Sunday, October 14, 2012


This is one of those small independent productions made for exhibition at regional drive-ins, but became more famous thanks to late night television.
This film and another horror film, the Giant Gilla Monster, were co-produced by Texas media mogul Gordon McClendon. McClendon was a radio pioneer. Along with the Storz brothers, he help create Top 40 radio in the 50s. Later he created one of the first easy listening formats. After the assassination of JFK in Dallas, he created the first 24 hour all news format, which was the first radio station to feature traffic reports. Ted Turner is said to have used McClendon's news format as a model for CNN. McClendon also owned drive-in in Texas. He decided in the 50s to make some horror films to attract younger audiences. First was the Giant Gilla Monster. The second was Killer Shrews.
When you get down to it, Killer Shrews is not bad little horror film. Many reviews and historians have pointed out that the plot and theme of claustrophobic entrapment is similar to Night of the Living Dead.

The film also benefits from two good actors, James Best (Sheriff Roscoe P. Coltrane on the Dukes of Hazard) and Ken Curtis (Festus on Gunsmoke).
The reason the movie has a reputation as a bad horror film comes from the title creatures. In the days before CGI or other great effects, you had dress up a man as a monster or an animal as a monster. In this film, the mouse-like shrews grow into (what appears to be) German Shepherds with big plastic fangs, plastic bulging eyeballs and furry bath rugs. That was the films legacy in the pre-MST3K era. If you see It Came From Hollywood, the late Gilda Radner, narrating in her Judy Miller character voice, says that one of shrews (Pictured above) looks like her dog Sparky.
When MST3K got a hold of this, they pointed out a few other things to poke fun at. While the characters are trapped in this house together, they spend most of the time smoking and drinking. There is also the slight un-PC portrayal of  Capt. Thorne Sherman's African-American first mate and the Mexican manservant of the scientist. When Sherman mentions that many modern boats have automatic piloting systems, the first mate says that an automatic pilot "Can't play no Dixie land jazz." Both the first mate and servant die violently at the mouths of the killer shrews.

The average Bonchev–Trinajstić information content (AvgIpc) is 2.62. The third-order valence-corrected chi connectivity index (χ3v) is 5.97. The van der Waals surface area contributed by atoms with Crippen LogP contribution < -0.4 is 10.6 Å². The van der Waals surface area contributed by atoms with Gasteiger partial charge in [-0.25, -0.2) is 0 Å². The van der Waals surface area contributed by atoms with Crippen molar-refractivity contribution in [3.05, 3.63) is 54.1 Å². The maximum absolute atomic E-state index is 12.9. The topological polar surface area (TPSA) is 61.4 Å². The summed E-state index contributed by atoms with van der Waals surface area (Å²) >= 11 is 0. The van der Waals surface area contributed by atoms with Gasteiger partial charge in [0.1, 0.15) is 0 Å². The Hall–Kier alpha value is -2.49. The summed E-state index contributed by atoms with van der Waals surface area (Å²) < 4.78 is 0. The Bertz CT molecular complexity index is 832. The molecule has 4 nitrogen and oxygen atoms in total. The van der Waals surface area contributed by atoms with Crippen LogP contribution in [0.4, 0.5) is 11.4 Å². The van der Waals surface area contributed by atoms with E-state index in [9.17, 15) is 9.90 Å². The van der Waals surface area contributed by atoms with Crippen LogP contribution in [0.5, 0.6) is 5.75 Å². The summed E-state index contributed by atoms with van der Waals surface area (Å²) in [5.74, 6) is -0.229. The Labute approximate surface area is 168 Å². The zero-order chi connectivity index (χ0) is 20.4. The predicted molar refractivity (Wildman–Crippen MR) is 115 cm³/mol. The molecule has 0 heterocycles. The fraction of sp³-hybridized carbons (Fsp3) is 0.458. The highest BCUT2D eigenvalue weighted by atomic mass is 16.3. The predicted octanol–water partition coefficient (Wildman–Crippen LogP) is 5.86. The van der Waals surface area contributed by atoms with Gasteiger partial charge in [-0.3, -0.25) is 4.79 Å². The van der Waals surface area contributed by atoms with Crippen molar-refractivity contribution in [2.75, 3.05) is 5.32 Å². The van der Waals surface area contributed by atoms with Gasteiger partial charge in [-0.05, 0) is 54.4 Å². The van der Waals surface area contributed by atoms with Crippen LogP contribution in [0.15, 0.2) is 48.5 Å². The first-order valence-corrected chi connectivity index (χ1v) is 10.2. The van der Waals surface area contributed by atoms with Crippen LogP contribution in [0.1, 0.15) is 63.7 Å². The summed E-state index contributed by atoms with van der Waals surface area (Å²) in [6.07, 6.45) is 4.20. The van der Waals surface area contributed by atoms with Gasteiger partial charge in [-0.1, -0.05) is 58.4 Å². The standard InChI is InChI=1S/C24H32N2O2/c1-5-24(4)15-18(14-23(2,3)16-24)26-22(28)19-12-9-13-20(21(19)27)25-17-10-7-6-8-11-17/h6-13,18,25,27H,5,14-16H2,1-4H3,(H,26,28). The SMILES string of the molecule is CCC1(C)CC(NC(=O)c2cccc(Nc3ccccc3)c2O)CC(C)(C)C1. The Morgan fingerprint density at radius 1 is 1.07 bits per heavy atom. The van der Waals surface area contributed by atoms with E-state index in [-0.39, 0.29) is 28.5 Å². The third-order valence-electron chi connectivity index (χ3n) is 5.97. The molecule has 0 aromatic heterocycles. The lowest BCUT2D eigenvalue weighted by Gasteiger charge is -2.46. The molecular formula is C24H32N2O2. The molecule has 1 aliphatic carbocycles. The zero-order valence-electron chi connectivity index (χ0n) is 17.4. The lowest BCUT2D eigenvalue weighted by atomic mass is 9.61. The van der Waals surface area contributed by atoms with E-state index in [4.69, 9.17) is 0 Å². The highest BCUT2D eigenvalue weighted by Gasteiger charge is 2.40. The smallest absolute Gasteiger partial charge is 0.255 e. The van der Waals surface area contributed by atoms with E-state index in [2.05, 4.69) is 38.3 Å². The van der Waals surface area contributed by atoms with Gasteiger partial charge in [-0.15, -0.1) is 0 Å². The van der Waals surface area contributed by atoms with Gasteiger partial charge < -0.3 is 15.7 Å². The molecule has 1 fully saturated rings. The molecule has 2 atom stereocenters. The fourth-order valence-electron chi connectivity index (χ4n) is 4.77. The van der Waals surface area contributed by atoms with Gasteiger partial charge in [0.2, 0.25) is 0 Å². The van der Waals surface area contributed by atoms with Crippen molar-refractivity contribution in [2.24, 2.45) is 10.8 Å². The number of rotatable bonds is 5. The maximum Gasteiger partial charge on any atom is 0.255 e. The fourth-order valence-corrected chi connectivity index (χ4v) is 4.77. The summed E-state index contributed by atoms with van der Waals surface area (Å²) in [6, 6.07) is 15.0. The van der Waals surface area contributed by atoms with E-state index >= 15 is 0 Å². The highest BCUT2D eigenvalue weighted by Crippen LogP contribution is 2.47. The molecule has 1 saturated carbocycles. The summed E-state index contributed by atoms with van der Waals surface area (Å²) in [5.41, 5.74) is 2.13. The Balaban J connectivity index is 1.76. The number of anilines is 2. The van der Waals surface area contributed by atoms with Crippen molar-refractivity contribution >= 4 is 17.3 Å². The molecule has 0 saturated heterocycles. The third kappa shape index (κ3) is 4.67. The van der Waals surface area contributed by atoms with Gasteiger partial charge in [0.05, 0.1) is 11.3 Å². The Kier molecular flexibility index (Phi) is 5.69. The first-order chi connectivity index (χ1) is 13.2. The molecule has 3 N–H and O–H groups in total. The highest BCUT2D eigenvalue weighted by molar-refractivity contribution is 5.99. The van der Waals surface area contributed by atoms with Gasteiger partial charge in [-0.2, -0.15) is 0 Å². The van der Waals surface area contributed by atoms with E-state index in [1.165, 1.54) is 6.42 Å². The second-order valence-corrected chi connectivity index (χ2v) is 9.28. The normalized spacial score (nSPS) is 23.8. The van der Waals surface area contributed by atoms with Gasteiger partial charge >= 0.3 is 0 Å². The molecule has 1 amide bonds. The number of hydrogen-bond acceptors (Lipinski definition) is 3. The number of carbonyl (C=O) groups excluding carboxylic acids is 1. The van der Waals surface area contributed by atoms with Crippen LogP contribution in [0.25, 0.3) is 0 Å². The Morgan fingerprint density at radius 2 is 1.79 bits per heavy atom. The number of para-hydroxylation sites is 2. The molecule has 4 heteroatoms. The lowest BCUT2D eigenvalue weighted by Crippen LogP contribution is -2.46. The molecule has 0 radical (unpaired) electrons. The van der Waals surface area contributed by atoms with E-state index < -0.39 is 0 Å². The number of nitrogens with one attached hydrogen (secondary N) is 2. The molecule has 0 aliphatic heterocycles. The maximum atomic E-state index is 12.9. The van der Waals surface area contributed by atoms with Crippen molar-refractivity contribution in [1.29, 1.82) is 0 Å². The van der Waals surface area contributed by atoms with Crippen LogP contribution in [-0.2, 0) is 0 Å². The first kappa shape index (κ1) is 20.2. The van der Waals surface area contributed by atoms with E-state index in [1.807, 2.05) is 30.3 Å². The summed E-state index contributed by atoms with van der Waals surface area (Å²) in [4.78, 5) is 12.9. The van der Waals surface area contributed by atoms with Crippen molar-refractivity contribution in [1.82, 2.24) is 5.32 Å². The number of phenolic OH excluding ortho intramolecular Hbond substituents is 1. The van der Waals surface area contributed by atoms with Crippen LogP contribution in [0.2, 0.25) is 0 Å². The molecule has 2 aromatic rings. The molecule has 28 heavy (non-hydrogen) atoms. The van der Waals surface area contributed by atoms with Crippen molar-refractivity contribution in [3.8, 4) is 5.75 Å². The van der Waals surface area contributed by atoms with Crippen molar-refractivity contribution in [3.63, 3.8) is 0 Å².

Another thing that is only funny after James Best years on the Dukes of Hazard, he refers to his pistol as "Roscoe," which was his character's name on that show. Now this tough-guy dialogue becomes an unintentional sexual reference.
Sherman and Jerry or Roscoe and Festus
It is also great to see both Best and Curtis play character so different than the TV characters that made them famous. Best's Capt Sherman is a tough, cock-sure adventure, who takes action at the drop of a hat. Curtis plays Jerry, who is the ultimate weasel in a movie about shrews. Now that is saying something. At one point, he tries to kill Sherman and leave him for shrew munchies.
Gordon McClendon also acts in the film a Prof. Radford Baines. The only disappointment in McClendon is that fact that he was in radio and the sound on this movies is horrible.
Killer Shrews is a film which holds your attention enough, even though it is not a masterpiece. It is not really a bad movie, just flawed. Those flaws are what makes it great.

BTW: There is now a sequel staring James Best, John Schneider, Rich Hurst, and Bruce Davidson. 

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